TV column for Monday, April 30

p.m., Fox.

For eight seasons, this great show has
put complex medical stories alongside acerbic humor. Last week,

it brought a sudden detour: Wilson has

The good-hearted oncologist has helped
endless cancer patients while soothing House's fragile soul. Now –
with the series concluding in four weeks – he's the victim; that
comes while the staff deals with a doctor who has a specialty in
dealing with her 6-year-old daughter's condition.

p.m., Syfy.

This show's final season is starting
with a brilliant trilogy. If you missed the first two episodes, catch
them now, followed by a new one at 9.

Things start with the crew members
learning they've returned four years into the future, to a sharply
changed Eureka. Then complications build, with alternate perceptions
and time frames, more. It's all terribly confusing, but it's
alternately funny, moving and simply exciting.

Five-0,” 10 p.m., CBS.

Here's a rarity – a “Five-0”
without McGarrett. Alex O'Loughlin went to rehab – reportedly for a
pain-pill problem that followed a shoulder injury. He appeared only
briefly in the April 9 episode, which was surrounded by four reruns;
but will be back for the season's final two episodes.

Fortunately, CBS has two stars to step
in – Chris O'Donnell and LL Cool J. It's a crossover episode with
“NCIS: Los Angeles,” involving a virus threat. Tonight, the NCIS
guys go to Hawaii; on Tuesday, two “Five-0” guys – Scott Caan
and Daniel Dae Kim – follow the case to Los Angeles.

Other choices include:

– “The Voice,” 8-10 p.m., NBC.
Wrapping up quickly, this is down to its final eight singers. On
Tuesday,we'll learn who will be the final four in next week's finale.

– “Dancing With the Stars, 8-10:01
p.m., ABC. This one will take longer. There are still seven
celebrities left, after Gladys Knight was dumped last week – on
Motown week, no less.

– “How I Met Your Mother,” 8
p.m., CBS. Lily's baby shower panics Marshall, who starts to realize
their baby will be here soon.

– “2 Broke Girls,” 8:30, CBS. Max
needs her part-time job watching the twin babies of the self-centered
Peach. That's in jeopardy when she's hired to provide cupcakes for
their first birthday.

– “Two and a Half Men,” 9 p.m.,
CBS. For the first time since his off-camera death, the Charlie
character is back. He's a ghost now – played by Kathy Bates, not
Charlie Sheen.

– “Smash,” 10 p.m., NBC. The
musical heads to Boston try-outs, with crises swarming. The star (Uma
Thurman) battles and flirts with the director. An understudy
(Katharine McPhee) must choose between the show and her boyfriend.
And Michael – whose affair fractured Julia's marriage – may be

– “Castle,” 10:01 p.m., ABC. A
typically weird case (the killer seems to be a zombie) is against the
backdrop of Castle losing key people – Beckett (working his last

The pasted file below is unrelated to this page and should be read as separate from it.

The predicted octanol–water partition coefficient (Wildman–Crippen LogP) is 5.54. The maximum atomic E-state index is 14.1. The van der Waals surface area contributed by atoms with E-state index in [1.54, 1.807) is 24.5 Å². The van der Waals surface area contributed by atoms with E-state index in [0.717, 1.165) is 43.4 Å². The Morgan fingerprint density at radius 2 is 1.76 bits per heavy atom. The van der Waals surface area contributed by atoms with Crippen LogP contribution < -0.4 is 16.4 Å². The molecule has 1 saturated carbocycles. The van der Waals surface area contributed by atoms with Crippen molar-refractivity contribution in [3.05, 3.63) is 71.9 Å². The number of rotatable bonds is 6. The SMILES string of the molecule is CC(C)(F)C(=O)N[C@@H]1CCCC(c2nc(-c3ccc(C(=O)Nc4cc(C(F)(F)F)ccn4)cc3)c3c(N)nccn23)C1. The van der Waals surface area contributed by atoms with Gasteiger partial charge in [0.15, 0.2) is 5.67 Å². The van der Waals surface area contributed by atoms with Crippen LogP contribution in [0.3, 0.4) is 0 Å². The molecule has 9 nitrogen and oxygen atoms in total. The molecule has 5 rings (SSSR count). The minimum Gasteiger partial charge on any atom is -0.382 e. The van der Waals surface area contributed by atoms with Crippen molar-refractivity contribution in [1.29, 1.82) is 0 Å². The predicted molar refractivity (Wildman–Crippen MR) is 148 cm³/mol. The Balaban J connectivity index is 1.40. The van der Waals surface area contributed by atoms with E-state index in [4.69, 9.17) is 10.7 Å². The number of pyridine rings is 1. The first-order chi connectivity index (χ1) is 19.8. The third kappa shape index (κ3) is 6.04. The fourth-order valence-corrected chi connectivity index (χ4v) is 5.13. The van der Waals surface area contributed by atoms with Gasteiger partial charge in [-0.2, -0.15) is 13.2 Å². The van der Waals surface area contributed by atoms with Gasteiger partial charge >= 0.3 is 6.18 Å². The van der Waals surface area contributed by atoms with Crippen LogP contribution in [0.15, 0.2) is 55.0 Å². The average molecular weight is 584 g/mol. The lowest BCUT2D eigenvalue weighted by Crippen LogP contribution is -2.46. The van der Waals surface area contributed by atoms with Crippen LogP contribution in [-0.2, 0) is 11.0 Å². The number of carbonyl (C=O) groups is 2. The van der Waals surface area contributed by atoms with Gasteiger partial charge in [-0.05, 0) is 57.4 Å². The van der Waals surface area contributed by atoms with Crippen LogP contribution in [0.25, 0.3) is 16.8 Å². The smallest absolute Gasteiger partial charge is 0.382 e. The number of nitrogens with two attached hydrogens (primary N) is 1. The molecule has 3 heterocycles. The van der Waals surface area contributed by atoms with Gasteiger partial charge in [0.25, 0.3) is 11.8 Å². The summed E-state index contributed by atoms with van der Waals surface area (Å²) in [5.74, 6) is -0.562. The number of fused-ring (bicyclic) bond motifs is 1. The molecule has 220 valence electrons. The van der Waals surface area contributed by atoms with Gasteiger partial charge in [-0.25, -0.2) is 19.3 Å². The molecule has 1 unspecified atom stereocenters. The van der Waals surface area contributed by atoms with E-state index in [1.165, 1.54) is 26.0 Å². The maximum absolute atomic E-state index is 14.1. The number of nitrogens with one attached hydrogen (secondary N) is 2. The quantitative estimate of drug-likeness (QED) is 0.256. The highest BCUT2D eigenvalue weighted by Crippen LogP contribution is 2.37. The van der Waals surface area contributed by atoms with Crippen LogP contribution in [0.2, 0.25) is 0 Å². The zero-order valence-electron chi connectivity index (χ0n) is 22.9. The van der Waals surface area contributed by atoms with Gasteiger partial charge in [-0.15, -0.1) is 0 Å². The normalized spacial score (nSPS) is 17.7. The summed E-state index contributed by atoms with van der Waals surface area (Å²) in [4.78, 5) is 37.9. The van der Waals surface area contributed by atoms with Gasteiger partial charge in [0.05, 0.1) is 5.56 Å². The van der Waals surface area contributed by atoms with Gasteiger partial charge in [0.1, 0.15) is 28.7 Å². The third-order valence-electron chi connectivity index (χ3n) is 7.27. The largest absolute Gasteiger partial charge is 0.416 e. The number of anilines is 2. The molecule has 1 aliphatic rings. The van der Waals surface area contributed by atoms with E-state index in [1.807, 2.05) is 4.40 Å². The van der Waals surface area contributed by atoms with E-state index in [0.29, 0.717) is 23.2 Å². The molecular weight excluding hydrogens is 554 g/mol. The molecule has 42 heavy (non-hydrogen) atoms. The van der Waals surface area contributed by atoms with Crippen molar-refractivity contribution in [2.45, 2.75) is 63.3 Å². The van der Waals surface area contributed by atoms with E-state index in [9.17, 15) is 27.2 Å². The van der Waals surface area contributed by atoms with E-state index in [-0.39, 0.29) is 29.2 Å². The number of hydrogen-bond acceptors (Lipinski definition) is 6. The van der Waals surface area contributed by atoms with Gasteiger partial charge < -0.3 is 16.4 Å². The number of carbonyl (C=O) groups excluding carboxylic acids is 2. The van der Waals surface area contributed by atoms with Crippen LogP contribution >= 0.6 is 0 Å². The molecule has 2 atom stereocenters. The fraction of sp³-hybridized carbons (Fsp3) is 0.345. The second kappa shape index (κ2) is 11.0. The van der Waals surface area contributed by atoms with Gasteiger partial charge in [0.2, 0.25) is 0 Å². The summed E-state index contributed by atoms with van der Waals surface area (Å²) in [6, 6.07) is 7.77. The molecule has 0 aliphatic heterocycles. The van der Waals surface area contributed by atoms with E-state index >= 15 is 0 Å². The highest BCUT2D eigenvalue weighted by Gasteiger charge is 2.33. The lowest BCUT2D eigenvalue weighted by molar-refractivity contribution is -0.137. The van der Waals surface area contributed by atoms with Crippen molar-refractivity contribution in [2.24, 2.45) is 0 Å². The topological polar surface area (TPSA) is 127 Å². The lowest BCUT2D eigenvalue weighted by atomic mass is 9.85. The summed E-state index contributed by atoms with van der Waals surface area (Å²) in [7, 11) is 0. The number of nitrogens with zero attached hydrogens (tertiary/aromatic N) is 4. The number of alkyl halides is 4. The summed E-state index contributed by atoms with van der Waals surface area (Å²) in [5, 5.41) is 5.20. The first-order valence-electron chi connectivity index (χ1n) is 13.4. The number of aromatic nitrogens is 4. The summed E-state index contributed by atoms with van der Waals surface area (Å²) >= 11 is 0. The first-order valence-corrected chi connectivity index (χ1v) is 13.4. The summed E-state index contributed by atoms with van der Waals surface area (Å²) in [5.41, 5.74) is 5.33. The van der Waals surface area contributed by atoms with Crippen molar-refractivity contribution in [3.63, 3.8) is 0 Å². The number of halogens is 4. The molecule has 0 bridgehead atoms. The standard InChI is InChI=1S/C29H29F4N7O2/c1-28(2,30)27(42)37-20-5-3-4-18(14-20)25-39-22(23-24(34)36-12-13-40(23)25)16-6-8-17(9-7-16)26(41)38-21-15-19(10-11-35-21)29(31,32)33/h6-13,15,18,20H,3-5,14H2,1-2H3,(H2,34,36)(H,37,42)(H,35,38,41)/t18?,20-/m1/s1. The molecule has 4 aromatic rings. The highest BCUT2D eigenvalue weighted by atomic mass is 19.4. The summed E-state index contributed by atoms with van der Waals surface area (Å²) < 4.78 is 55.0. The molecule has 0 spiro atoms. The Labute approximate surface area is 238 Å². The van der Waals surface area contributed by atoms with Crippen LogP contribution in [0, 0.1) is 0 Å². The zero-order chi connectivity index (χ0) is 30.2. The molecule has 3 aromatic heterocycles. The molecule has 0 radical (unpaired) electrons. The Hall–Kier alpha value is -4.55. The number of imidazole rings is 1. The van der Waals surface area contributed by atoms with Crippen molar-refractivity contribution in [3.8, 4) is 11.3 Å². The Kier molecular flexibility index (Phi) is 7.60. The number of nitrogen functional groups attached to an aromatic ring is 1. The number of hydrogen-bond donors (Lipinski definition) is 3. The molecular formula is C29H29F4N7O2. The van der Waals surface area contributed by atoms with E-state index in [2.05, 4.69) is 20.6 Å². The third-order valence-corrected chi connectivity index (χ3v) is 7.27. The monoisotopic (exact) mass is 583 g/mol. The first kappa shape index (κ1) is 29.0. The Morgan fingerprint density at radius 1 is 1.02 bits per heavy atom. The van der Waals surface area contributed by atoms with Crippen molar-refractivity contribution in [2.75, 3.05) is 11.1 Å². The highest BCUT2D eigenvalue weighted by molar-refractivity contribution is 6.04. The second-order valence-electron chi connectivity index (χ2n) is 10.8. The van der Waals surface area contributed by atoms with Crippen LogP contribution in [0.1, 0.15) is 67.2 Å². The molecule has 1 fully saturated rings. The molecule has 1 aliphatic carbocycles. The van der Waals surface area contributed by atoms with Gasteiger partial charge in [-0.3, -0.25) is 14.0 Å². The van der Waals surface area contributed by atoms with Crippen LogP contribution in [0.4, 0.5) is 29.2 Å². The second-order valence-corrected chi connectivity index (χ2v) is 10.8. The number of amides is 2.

case with him) and his daughter.

TV column for Sunday, April 29

Housewives,” 9 p.m. ABC.

After eight years, this splendid series
has just three Sundays and four hours left. As usual, it mixes a tad
of humor and romance with a central crime story.

Now that focuses on Bree's murder
trial. She's fond of her lawyer (Scott Bakula), who is her opposite;
Renee frets about her fiance's ties to the investigation.

Meanwhile, Lynette tries to sabotage
Tom's romance. Gabrielle and Carlos compete for the attention of a
rich widow (Doris Roberts); the newly widowed Susan tries to help
build a soapbox-derby car.

Race,” 8 p.m., CBS.

A week before the finale, only five
duos remain. There are two sets of best-friend guys, plus three
couples – one married, one engaged, one dating.

Now they're in India. Soon, we'll have
the final four for next week's two-hour finale.

Wife” season-finale, 9:01 p.m., CBS.

This is sort of like those comic books,
where the arch-villains link.

One is Louis Canning, played with
Emmy-nominated zest by Michael J. Fox; the other is Patti Nyholm,
played by Martha Plimpton of “Raising Hope.” Tonight, they
combine to try to bankrupt the firm.

For Bin Laden,” 8-10 p.m., Smithsonian; reruns at 11.

For 15 years, the search for Osama Bin
Laden sometimes floundered, sometimes came close.

This report talks to people at the top
– Donald Rumsfeld, Leon Panetta, Richard Clarke – and to people
working (sometimes angrily) in the field. It finds errors and
omissions in both the Clinton and Bush administrations, some caused
by a then-required wall between the CIA and the FBI.

Even-handed and richly detailed, this
airs two days before the anniversary of Bin Laden's death.

Other choices include:

– “Duke,” noon and 2, 8 and 10
p.m. ET, Hallmark Movie Channel. Battered physically and emotionally,
an ex-Marine (Steven Weber) can't bear to visit his family – or to
see his dog being put to sleep. Then this film – based on a true
story – adds fresh twists. The result is perfectly done and deeply

– “Once Upon a Time,” 8 p.m.,
ABC. In the fairy-tale world, the queen is ready to unleash her
curse. And in our world? Her equivalent (Regina) tries to seduce
Prince Charming's equivalent (David).

– “Finding Your Roots,” 8 p.m.,
PBS (check local listings). Here are three people with key roles in
civil rights – Condoleezza Rice, the former secretary of state;
Ruth Simmons, the Brown University president; and actor Samuel L.
Jackson, who was an activist after being a student pallbearer for